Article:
The function of living tissues is intimately linked to their complex architectures. Advances in biofabrication technologies offer unprecedented opportunities to capture salient features of tissue composition and thus guide the maturation of engineered constructs into mimicking functionalities of native organs. In this lecture, the design of novel biofabrication strategies and printable biomaterials to enable the reconstitution of complex 3D structures with precise heterocellular, multi-material and hierarchical composition is discussed. Architectures designed to stimulate the native interaction between multiple (stem) cell types and self-assembled organoids are introduced, with a particular focus on applications in musculoskeletal regeneration and liver tissue engineering. Layerwise hydrogel extrusion and bioprinting, different additive manufacturing technologies, such as melt electrowriting of polymeric microfibers, ceramic plotting and digital light processing lithographic printing, can be combined to create composite, cell-laden constructs that enable integration between engineered hydrogels and hard tissue scaffolds to generate osteochondral grafts. Albeit powerful and versatile, this approach poses relevant limitations on the scalability and production of constructs having clinically relevant size, as well as on the generation of free-form and support free overhanging, porous structures, typically of native anatomy. To overcome these challenges, custom-designed light responsive hydrogels can be sculpted into cell-laden convoluted 3D structures within tens of second, via the development of layerless, volumetric bioprinting  approaches inspired by visible light computed tomography. With such nozzle and shear stress-free, highly rapid cell processing approach a variety of hydrogel-based constructs can be assembled into hydrogel-based actuators for potential applications in soft robotics, or as platforms to enhance cell viability and maturation post-printing, including the shaping of large networks of hepatic epithelial organoids into defined 3D perfusable structures  which exhibit biosynthetic and metabolic functions. Altogether, the combination of the different strengths of advanced bioprinting technologies offers new opportunities for the biofabrication of large, clinically-relevant multi-tissue constructs for regenerative medicine and tissue engineering.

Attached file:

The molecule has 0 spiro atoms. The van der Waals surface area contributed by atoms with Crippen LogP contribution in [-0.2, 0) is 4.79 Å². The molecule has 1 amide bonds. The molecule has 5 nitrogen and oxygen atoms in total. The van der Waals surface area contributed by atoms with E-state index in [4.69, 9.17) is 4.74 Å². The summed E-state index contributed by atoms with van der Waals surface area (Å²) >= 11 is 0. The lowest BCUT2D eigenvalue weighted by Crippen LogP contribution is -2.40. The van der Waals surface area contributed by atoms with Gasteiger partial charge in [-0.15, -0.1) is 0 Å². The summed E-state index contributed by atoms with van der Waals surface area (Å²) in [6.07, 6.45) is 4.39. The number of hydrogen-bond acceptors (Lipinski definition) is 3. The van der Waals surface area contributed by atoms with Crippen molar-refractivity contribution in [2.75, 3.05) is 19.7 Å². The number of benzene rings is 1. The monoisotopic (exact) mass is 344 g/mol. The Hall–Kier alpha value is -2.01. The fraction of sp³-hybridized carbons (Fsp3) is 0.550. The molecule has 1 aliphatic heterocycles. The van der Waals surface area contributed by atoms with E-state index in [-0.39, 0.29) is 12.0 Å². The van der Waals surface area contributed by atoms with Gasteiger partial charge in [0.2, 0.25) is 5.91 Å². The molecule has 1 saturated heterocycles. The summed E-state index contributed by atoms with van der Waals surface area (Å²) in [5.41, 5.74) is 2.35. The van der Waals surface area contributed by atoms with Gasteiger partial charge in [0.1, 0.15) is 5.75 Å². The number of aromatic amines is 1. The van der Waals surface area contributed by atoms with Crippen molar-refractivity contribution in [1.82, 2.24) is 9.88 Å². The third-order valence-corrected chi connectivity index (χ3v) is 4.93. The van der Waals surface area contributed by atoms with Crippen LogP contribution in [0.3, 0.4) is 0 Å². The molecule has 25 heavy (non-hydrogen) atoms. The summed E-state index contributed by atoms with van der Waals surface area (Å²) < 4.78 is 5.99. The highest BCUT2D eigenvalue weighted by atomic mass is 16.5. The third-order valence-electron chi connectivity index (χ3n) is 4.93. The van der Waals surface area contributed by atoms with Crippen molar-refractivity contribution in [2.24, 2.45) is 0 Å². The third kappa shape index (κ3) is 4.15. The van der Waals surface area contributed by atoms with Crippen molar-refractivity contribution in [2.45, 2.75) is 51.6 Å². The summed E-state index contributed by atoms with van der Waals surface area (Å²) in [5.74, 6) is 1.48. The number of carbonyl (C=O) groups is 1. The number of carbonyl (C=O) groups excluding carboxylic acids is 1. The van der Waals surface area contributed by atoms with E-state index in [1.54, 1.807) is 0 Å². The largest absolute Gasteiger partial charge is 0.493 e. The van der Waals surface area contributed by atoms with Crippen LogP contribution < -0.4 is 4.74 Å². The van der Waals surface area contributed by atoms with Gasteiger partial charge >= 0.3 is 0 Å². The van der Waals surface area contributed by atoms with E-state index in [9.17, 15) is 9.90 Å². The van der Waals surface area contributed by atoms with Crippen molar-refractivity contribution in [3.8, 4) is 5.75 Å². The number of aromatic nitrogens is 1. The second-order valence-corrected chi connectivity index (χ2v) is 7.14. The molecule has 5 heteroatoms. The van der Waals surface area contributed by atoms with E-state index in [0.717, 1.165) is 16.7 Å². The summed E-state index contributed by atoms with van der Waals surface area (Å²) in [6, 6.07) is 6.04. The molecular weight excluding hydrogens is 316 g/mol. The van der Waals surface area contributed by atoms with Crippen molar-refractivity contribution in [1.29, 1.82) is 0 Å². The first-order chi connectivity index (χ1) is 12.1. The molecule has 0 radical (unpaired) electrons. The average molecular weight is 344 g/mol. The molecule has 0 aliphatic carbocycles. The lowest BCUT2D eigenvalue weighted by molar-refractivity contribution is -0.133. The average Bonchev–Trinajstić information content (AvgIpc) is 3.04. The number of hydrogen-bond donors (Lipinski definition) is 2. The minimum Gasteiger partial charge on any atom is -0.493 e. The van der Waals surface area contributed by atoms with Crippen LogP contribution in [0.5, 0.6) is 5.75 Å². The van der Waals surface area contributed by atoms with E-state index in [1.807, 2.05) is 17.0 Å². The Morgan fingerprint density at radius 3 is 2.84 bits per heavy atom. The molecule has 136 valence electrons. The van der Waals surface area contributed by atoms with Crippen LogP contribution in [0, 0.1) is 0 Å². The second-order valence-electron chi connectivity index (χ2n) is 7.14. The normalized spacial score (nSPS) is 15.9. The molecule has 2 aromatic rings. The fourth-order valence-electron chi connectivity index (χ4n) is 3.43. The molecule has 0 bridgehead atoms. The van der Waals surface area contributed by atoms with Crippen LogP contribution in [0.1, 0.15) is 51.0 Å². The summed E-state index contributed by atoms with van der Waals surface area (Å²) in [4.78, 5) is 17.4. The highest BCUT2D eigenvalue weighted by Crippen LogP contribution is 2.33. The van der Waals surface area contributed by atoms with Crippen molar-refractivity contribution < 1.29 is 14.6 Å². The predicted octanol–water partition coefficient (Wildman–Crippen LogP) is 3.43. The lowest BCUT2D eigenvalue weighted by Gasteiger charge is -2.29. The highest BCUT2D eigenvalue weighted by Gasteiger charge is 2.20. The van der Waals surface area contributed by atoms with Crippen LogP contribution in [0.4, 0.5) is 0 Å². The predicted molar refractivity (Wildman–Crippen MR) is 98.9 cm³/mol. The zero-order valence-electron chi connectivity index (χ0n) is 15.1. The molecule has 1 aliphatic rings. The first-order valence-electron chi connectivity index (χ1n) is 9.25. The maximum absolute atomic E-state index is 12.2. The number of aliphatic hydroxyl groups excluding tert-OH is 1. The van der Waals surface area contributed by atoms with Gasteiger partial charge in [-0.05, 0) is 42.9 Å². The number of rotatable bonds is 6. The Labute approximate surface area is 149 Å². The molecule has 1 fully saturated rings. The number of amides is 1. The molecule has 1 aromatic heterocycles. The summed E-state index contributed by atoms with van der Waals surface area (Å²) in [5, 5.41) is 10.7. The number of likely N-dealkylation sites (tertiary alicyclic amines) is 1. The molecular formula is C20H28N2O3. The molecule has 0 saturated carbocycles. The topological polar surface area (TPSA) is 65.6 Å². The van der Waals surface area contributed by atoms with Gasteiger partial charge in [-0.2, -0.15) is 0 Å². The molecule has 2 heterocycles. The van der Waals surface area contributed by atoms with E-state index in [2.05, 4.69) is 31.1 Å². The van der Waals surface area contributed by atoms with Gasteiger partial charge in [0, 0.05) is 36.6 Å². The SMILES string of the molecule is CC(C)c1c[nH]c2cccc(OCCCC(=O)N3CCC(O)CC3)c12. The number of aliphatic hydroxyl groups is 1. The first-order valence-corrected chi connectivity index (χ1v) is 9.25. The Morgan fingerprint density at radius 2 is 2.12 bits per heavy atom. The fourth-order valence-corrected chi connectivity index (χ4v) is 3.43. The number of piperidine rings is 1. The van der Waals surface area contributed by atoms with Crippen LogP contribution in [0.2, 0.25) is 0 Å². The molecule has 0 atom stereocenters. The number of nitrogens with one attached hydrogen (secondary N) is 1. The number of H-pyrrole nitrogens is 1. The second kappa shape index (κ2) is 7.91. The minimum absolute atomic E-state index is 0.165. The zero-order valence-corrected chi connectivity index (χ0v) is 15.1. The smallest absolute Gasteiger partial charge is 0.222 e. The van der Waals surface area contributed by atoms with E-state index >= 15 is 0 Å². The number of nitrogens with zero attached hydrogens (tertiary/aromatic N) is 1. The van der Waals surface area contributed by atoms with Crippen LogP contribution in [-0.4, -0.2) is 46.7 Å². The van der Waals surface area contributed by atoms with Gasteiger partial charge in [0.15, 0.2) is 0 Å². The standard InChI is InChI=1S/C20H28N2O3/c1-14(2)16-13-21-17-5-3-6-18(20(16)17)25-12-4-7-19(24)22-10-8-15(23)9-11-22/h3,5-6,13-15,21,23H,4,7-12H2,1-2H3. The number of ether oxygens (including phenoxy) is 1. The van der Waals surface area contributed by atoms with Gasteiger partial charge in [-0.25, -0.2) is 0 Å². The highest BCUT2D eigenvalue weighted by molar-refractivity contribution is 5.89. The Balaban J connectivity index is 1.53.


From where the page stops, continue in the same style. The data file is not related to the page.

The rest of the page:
Additive Manufacturing and Nanomaterials-based Platforms For Bone Modeling and Regeneration: Controlling Cell Fate by Combined Compositional and Morphological Cues
Gabriela Graziani, Assistant Professor, Politecnico di Milano, Italy